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Illustration by Bruno Moraes

Despite all the rancor, opening night went much worse for Republicans in Cleveland.

The first day of the 2016 Democratic National Convention was a rough one for the party.

A trove of emails stolen by a possibly Russian hacker and then put online in a searchable database by Wikileaks, highlighted tensions between supporters of Hillary Clinton and Bernie Sanders. Some of the former resigned in disgrace, some of the latter caused a seemingly endless series of noisy disruptions.

However, there was a silver lining. According to data from the social media analytics firm Spredfast, when compared to the first night of last week's Republican National Convention in Cleveland, the frothing mass of the Twittersphere was significantly more positive.

Spredfast conducted a sentiment analysis to determine what percentage of people tweeting about the first night of the #RNCinCLE and the first night of #DemsinPhilly were doing positively and what percentage were generally grumpy and upset about the whole thing.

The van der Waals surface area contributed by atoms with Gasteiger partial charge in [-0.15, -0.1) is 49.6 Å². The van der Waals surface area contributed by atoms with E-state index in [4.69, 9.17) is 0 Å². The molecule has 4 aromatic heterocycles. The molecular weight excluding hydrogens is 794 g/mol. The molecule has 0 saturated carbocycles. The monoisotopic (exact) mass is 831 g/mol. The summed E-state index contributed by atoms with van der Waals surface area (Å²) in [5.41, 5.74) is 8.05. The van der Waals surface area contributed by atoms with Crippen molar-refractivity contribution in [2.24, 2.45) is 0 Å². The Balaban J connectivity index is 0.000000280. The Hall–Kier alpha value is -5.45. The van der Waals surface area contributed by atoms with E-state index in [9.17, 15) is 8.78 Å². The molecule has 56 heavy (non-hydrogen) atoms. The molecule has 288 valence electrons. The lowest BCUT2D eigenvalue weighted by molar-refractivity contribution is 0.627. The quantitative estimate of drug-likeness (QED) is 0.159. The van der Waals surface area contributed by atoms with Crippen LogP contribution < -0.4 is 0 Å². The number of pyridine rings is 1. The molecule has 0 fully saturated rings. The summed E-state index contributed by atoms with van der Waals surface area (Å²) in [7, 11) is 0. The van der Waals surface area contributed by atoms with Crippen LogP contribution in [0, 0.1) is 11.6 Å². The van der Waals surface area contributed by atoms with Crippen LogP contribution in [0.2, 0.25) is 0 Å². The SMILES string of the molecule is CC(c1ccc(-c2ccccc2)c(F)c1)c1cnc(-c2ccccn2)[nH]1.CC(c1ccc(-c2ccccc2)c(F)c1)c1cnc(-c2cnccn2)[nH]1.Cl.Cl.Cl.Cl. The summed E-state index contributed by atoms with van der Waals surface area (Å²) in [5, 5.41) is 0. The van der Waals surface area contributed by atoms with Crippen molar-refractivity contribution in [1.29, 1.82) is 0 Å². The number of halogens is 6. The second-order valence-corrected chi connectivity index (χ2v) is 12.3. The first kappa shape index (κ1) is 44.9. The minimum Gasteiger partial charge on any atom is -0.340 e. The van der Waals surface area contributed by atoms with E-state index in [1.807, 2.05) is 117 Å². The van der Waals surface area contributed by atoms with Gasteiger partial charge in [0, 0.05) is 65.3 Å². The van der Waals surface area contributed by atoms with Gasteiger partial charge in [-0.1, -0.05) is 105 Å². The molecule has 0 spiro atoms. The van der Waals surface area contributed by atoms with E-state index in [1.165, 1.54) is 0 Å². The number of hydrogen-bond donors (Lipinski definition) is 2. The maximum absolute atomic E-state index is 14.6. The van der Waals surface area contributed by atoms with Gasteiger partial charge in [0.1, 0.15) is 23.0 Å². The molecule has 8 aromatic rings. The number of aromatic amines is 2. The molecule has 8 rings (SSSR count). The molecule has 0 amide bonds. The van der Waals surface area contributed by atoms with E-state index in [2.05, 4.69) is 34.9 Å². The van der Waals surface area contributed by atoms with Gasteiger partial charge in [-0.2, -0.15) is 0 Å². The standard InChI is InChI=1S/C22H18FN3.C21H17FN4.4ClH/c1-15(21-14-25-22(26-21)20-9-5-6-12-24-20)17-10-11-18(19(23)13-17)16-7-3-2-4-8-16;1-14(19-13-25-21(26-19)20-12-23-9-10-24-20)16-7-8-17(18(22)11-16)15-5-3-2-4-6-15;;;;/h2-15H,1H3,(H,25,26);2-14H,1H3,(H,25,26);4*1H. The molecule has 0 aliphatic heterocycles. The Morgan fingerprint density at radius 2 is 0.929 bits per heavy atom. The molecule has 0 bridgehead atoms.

In the chart below, the blue line represents the Democratic convention and the red line represents the Republican convention.


While sentiment about the first night of the RNC, which featured a plagiarized speech by Melania Trump along with orations from actor Scott Baio, former Texas Gov. Rick Perry, and Willie Robertson of Duck Dynasty fame, only went net positive on sentiment for a single moment early in the evening.

Twitter sentiment about the first night of the DNC, on the other hand, vacillated wildly—both going far deeper negative and significantly more positive than anything that happened on the first night of the RNC. 

As it turns out, people of Twitter did not like comedian Sarah Silverman or Sen. Elizabeth Warren, but they loved First Lady Michelle Obama and Sen. Bernie Sanders.

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